No, not really. Remember, everything you do is just moments in time and I just felt that we were in another moment. I didn’t expect it to go as big as it did and this time around I looked at it a bit differently. Before, when we got into this music in 88/89, we never knew it would be going thirty years later and we didn’t know it would progress into all the different things it has done. Every genre coming out of the dance world has come from where we all came from – the acid house era. Whether it’s hardcore or jungle or drum and bass, techno, breakbeat… all of it has stemmed from what we started years ago and it’s beautiful.
One of the biggest gigs back in the day was Fantazia Summertime – what was that like to play?
Ah mate that was one of my all-time favourite events. I think it was because when I arrived there was so much hassle getting in – the roads were just completely jammed and road blocked.
And your set was cut short…
Yeah, fucking SS ended up playing an hour and forty minutes but don’t worry I’ve never let him live it down! Brent from Aquasky actually sent me a picture the other day of me at that rave that I’d never seen before. If he’d sent it to me before the book came out I’d have put it in. I know it’s at the start of my set because ‘Hippodrome’ is on the decks. Actually, Brent does this thing called Vinyl Fanatiks and he releases old music. He’s actually released an old record that myself and Aphrodite made in 1992 that never got released. It’s quite mad that music we first made in 1992 is now getting it’s first ever release now!
In the book you say at one point that you used to produce with others in mind whereas now you produce for yourself…
When I first got into music I just made music that I liked. Then, as the music got bigger and bigger, when I was in the studio I was thinking “will Andy like this”, “will Hype like this”, “will Carl Cox like this”, and then I lost my way. What I should have done was just carry on doing what I was doing because they were obviously liking it, and it was when I tried to please them that it actually had a reverse effect. So I found myself in a rut for quite a while and it wasn’t just a one-year rut, I was in a rut for a good ten plus years and I fell out of love with the studio. In the book I talk about Flux Pavilion who made a record called ‘I Can’t Stop’ which kind of gave me the kick up the backside to get back in the studio. It’s so funny but one day I’m sitting on the plane going from one gig to the other in New Zealand and he’s sitting opposite me with his wife. I said “Flux, wait a minute, you’re in my book”. Harry Shotta was sitting behind me on the plane and he happened to have a copy on him so he handed it to me. I passed it to Flux and said “read that” and he was like “Oh my god, are you serious? That’s such an honour” and I’m like “bruv, thank you”. From getting the inspiration from that tune it’s just been a slow build up to now really, just trying to hone the craft and get it right, but I’ve had some great teachers and I’ve got to be really appreciative of those guys: Macky Gee, Martin Ikin who used to be Mayhem from back in the day, Dextone, and more recently Erb N Dub and Futurebound. Futurebound and Macky Gee have got bionic ears honestly, they can hear things in a song that you’d never pick up on.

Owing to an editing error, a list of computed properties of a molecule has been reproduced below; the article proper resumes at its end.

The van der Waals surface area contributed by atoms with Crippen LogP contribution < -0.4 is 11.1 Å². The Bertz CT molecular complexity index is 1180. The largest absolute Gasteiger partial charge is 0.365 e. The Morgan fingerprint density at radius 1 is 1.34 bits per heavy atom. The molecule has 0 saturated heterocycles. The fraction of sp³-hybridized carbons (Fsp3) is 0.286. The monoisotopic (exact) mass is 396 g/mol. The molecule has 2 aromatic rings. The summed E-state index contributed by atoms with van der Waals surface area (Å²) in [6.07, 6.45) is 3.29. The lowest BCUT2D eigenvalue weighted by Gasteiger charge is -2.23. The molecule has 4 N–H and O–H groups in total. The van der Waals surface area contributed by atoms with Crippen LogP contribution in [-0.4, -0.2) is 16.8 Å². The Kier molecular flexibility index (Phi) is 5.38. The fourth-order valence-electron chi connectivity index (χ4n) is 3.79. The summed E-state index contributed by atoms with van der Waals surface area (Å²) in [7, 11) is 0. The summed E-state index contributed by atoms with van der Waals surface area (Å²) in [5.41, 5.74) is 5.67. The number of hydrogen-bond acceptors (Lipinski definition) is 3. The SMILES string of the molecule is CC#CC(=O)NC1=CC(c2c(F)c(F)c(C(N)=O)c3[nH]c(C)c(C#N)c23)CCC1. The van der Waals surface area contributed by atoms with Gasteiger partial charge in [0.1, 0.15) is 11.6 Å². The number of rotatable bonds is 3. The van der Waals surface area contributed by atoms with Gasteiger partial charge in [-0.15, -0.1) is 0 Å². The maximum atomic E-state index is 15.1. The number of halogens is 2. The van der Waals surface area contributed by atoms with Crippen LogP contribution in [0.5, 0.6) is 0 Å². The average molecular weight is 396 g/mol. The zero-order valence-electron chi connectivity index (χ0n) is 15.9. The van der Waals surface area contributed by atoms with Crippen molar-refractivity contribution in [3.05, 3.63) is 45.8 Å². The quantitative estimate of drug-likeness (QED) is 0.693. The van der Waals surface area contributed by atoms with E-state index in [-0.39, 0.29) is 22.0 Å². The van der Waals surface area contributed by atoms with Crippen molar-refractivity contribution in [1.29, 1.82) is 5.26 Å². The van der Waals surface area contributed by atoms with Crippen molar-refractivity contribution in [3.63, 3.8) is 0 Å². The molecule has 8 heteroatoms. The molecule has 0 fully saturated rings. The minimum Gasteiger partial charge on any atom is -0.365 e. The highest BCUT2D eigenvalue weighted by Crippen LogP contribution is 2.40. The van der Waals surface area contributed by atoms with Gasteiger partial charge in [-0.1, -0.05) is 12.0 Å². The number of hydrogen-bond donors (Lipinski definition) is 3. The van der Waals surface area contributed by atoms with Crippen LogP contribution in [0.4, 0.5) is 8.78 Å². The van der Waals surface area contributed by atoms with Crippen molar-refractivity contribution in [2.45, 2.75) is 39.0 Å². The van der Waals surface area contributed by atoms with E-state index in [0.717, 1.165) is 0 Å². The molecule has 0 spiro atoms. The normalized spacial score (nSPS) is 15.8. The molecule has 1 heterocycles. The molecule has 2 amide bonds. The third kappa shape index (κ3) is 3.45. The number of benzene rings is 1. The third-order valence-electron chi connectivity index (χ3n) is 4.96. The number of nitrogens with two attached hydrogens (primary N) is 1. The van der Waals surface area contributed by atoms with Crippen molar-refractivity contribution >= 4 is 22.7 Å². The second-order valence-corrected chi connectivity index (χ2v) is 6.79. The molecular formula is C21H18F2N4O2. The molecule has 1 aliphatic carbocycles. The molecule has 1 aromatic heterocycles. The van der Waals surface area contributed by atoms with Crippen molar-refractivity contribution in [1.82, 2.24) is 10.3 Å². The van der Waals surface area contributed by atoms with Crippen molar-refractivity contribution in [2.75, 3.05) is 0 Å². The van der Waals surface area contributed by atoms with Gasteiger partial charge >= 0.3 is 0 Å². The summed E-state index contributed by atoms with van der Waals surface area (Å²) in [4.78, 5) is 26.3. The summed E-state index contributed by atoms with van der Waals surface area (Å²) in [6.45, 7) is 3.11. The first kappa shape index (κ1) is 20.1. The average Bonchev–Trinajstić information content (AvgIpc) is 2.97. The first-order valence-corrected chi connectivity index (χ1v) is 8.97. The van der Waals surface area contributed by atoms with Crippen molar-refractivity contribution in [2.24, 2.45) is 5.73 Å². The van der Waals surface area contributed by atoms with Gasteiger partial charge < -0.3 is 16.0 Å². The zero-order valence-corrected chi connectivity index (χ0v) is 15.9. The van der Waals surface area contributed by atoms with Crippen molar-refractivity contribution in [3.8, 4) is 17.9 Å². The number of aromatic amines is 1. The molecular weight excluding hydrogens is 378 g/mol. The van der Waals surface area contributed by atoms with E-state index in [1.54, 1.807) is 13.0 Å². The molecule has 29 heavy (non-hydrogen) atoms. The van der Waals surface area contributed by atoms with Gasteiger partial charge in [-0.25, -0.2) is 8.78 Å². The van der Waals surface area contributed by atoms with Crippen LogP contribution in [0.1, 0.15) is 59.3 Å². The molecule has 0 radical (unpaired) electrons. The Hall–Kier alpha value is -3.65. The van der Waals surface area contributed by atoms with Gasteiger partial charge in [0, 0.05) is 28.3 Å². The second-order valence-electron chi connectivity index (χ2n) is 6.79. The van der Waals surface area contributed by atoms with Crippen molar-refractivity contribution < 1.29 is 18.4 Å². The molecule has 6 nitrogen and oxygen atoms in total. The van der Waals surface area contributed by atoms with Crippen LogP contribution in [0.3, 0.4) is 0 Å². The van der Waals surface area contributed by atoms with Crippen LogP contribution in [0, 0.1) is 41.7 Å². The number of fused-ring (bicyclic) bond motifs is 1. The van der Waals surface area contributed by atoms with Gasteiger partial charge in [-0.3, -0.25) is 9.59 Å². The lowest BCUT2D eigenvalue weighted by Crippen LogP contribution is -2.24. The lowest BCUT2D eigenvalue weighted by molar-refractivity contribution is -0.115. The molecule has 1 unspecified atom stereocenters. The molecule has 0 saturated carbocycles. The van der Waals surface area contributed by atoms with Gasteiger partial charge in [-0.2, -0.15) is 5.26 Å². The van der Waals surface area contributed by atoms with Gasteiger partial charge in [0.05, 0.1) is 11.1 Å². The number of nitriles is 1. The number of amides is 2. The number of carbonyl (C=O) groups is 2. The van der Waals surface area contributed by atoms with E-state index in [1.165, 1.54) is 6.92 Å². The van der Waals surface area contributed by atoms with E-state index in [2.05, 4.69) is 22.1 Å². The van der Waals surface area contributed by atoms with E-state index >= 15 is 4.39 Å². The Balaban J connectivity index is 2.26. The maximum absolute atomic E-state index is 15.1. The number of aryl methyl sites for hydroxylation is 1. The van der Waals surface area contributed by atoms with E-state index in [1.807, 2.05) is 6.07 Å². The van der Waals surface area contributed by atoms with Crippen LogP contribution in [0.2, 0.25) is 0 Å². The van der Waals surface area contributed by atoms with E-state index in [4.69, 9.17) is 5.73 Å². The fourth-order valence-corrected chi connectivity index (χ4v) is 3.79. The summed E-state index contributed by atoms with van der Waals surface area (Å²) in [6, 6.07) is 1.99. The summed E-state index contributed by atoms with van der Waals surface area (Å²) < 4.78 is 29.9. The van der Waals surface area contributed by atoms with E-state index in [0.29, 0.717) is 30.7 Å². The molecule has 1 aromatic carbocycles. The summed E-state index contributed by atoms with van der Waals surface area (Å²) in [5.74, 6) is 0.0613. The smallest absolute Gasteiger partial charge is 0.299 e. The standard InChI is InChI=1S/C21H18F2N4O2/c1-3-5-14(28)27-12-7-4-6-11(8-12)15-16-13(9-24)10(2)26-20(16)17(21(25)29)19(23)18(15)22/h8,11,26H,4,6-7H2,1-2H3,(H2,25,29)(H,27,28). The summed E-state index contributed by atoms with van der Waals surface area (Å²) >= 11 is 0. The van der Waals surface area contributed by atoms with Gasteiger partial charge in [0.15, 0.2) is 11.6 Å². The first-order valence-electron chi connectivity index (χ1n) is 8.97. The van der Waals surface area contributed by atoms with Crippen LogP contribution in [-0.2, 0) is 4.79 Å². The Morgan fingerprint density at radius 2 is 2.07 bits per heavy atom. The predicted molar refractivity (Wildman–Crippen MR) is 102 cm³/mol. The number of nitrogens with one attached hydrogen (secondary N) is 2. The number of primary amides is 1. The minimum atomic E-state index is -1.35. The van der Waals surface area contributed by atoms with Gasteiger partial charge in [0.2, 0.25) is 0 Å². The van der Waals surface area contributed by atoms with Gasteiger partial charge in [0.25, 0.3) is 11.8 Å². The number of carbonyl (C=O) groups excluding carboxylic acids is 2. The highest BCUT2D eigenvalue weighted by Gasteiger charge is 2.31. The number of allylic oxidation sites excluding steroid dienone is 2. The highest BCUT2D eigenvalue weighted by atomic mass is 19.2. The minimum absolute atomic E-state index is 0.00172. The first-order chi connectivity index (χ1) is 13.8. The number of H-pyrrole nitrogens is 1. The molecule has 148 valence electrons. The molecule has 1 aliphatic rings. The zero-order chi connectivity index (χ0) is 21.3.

Do you enjoy playing old skool sets?
No, not at all. I’m very much a forward thinking guy. Whilst I’ll never forget the past, and always show it to the respect it deserves, the bottom line is I’m always looking forward. Another reason is that I was one of the first people playing old skool sets back in the day when it first started and I remember going to Kenny Ken, DJ Hype and Grooverider saying “listen, there’s this old skool scene, it’s wicked, you need to get on it and come and play at these parties” and all of them were like “no, I’m not playing old skool”. Around that time I found myself in a bit of a rut because I couldn’t get any upfront bookings. I was literally playing old skool sets all the time so I had to make a conscious decision that even if it meant I wasn’t going to work I had to stop. It was tough for a good two years but I stuck to my guns and thank God it worked out. Another thing I find mad is when people say to me “the music isn’t the same”, well that’s something that your grandad says right? I don’t want to be that guy, I want to always be looking forward, never back. One thing I do know though is, when people discover a scene and the music of that era, it usually ends up being their favourite style of music. If you came to the scene at 2000 from the drum and bass side of things then that will always be your favourite era no matter what. For me that was 88/89 when I first discovered the scene. When I sold all my music I never sold the 88/89 stuff because that for me was an amazing era.
Any upcoming gigs you’re particularly looking forward to?
I look forward to every gig. I’ve got load of stuff lined up between my own DJ Phantasy shows, the SaSaSaS ones and The Harry Shotta Shows and each one of them bring something a little different to the table. As DJ’s / Artists our job is to entertain people. People work all week and when they go out at the weekend, they want to be entertained. That’s what we do, it’s not about us, it’s about them, the people who go out and support this music. It doesn’t matter if they’re into Drum & Bass, Jungle, Rave, UKG or House, they all want to have a great time and create moments and we’re there to help them have a good time. I thank God everyday because I’m so lucky and thankful to be able to do this for a living and still enjoy it after all these years.
Copies of ‘Three Generations Deep’ are available here.
‘United Nation: Three Decades of Drum and Bass” is released on 21st Feb 2020. Tickets for the premiere and launch party can be bought here.